After his recovery, Pakenham was promoted to a brevet colonel, and joined the 7th Royal Fusiliers, based at Weymouth in 1806. It was at this time that he once again became acquainted with Major-General The Honorable Sir Arthur Wellesley, when Wellesley, back from India, married his sister, Kitty. The following year, Ned was promoted to a Lieutenant-Colonel in the Fusiliers, and led his troops at the Battle of Copenhagen. In 1809, his battalion was then assigned to Martinique, where he was again wounded. After his recovery, he joined his regiment in Nova Scotia for a time. Pakenham was again promoted, this time to deputy adjutant-general, and in 1810, he joined the British army in the Peninsula, where he came under the command of his brother-in-law, now General Viscount Wellington.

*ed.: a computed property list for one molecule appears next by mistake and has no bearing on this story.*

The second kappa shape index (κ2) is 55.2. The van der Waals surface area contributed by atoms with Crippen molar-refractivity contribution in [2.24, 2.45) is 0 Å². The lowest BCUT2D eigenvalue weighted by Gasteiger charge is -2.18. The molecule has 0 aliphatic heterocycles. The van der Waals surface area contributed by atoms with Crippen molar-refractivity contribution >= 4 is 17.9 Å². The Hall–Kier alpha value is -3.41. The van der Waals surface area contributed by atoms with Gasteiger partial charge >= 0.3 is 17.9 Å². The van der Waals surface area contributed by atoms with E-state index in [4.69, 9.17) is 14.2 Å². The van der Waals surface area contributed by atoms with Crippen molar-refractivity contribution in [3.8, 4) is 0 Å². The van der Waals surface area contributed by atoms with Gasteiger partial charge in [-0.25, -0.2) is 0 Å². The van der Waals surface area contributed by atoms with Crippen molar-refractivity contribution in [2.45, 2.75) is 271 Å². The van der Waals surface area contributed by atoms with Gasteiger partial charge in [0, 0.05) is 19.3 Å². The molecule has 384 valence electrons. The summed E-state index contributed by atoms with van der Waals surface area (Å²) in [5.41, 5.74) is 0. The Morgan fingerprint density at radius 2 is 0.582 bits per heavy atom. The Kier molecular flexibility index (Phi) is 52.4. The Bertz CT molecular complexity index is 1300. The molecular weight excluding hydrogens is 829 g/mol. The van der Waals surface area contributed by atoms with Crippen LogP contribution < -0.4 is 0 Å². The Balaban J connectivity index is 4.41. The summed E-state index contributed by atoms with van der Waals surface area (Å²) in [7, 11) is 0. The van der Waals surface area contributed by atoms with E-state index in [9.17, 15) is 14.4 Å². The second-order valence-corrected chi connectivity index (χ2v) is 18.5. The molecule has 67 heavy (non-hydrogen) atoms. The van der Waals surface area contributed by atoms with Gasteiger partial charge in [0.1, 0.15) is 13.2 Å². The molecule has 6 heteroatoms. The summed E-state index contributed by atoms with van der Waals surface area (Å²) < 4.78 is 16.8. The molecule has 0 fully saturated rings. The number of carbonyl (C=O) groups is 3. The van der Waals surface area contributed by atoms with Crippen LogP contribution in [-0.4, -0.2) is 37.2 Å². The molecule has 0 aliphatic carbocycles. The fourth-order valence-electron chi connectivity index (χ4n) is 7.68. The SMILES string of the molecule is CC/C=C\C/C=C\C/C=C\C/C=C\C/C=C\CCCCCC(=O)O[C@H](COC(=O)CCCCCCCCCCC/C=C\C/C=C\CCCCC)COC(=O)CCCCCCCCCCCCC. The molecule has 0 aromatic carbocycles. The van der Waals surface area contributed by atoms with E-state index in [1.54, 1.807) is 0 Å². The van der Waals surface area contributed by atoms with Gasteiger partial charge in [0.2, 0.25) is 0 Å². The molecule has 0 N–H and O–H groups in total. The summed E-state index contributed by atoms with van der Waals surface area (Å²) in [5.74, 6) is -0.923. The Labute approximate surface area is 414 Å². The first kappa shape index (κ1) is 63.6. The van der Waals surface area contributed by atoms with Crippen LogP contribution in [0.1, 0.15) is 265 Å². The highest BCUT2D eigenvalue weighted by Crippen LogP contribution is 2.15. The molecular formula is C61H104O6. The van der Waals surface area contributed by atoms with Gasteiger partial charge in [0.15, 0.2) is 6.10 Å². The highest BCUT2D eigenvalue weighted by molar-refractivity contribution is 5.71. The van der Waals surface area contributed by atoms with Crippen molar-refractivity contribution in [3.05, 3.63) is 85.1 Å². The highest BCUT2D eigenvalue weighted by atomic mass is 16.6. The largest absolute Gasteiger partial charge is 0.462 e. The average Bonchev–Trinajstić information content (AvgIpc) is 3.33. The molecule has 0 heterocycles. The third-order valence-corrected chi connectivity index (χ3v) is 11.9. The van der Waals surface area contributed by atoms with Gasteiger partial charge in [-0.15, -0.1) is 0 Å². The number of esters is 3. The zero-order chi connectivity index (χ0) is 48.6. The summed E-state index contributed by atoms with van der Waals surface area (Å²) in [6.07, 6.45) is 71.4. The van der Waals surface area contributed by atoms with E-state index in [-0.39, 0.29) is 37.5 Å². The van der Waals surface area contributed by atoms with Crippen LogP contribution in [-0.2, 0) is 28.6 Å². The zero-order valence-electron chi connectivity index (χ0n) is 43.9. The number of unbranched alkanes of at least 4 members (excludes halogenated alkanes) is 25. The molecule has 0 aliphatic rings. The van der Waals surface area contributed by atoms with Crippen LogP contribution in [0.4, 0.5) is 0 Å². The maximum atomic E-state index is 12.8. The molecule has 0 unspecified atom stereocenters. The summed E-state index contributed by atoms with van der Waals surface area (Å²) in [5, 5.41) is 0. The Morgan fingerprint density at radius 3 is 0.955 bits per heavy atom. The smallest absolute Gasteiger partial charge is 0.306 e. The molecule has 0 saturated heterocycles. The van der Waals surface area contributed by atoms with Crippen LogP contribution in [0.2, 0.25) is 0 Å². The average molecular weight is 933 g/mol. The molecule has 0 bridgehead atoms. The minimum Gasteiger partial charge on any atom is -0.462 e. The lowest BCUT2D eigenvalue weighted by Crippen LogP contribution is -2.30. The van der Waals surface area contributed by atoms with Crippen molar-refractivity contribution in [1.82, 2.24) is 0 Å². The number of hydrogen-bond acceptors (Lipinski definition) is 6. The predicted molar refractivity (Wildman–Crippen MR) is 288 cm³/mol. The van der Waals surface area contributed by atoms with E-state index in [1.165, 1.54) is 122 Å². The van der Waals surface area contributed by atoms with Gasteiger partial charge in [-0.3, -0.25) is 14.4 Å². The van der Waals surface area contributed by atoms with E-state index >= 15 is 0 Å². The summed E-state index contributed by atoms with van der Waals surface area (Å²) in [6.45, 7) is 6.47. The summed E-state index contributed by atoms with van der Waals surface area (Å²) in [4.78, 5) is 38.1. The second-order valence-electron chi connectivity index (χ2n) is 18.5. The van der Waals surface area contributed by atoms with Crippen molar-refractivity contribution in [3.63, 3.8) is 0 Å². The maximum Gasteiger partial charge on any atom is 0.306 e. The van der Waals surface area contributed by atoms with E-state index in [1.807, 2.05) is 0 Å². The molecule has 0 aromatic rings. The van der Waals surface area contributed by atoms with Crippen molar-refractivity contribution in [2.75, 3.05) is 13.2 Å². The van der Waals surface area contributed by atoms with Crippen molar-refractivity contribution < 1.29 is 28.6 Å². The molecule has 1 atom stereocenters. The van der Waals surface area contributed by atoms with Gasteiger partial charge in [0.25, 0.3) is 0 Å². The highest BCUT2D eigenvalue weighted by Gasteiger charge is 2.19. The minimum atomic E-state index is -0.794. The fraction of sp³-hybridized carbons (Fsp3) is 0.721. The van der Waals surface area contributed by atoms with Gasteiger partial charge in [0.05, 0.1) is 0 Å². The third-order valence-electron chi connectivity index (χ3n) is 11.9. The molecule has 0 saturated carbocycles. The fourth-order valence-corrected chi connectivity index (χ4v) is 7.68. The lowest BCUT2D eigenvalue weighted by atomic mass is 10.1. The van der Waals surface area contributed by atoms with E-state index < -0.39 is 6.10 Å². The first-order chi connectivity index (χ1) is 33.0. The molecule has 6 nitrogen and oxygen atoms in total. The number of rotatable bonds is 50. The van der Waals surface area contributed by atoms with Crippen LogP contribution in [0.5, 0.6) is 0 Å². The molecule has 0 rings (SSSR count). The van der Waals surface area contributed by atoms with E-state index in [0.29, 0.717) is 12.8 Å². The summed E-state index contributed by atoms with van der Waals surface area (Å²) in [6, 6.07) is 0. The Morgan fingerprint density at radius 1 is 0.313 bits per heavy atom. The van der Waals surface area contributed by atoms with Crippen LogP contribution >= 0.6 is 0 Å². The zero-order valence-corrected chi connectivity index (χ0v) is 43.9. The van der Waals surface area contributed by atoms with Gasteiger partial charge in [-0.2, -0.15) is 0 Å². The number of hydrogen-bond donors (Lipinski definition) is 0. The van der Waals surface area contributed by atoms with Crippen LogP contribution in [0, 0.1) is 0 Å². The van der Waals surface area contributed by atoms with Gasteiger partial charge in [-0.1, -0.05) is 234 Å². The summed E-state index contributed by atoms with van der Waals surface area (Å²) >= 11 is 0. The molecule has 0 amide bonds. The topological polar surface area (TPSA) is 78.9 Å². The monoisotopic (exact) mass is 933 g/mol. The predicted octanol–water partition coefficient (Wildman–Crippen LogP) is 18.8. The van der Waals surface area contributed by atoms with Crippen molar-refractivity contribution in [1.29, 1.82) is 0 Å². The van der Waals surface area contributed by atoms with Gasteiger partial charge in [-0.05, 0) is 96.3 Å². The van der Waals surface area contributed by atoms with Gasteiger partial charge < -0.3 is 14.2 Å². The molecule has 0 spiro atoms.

General Edward Pakenham quickly became one of Wellington’s most trusted commanders. In 1811 he received a field promotion to major general and became part of Wellington’s headquarters staff. At the Battle of Salamanca, General Pakenham was in command of the Third Division, replacing General Picton, who had been severely wounded and sent home. This division had been created by Wellington himself and was known as the "Fighting Third." Wellington had great faith in the 3rd and would entrust their command only a general in whom he also had great faith. When Wellington saw the French make a blunder he knew he could exploit, he rode up to where his brother-in-law and some other commanders were conferring. To Pakenham he said, "Ned, do you see those fellows on the hill? Throw your division into column and have at them. Drive them to the devil!" Pakenham extended his hand to Wellington and said, "I will, my Lord, by God, if you will give me your hand." The brothers-in-law shook hands, then Pakenham galloped off to give the 3rd their orders. To the other officers in the vicinity, Wellington said, "Did you ever see a man who understood his orders more clearly than Pakenham?" Before the day was out, Ned Pakenham and the Fighting Third smashed the French center and the British carried the day.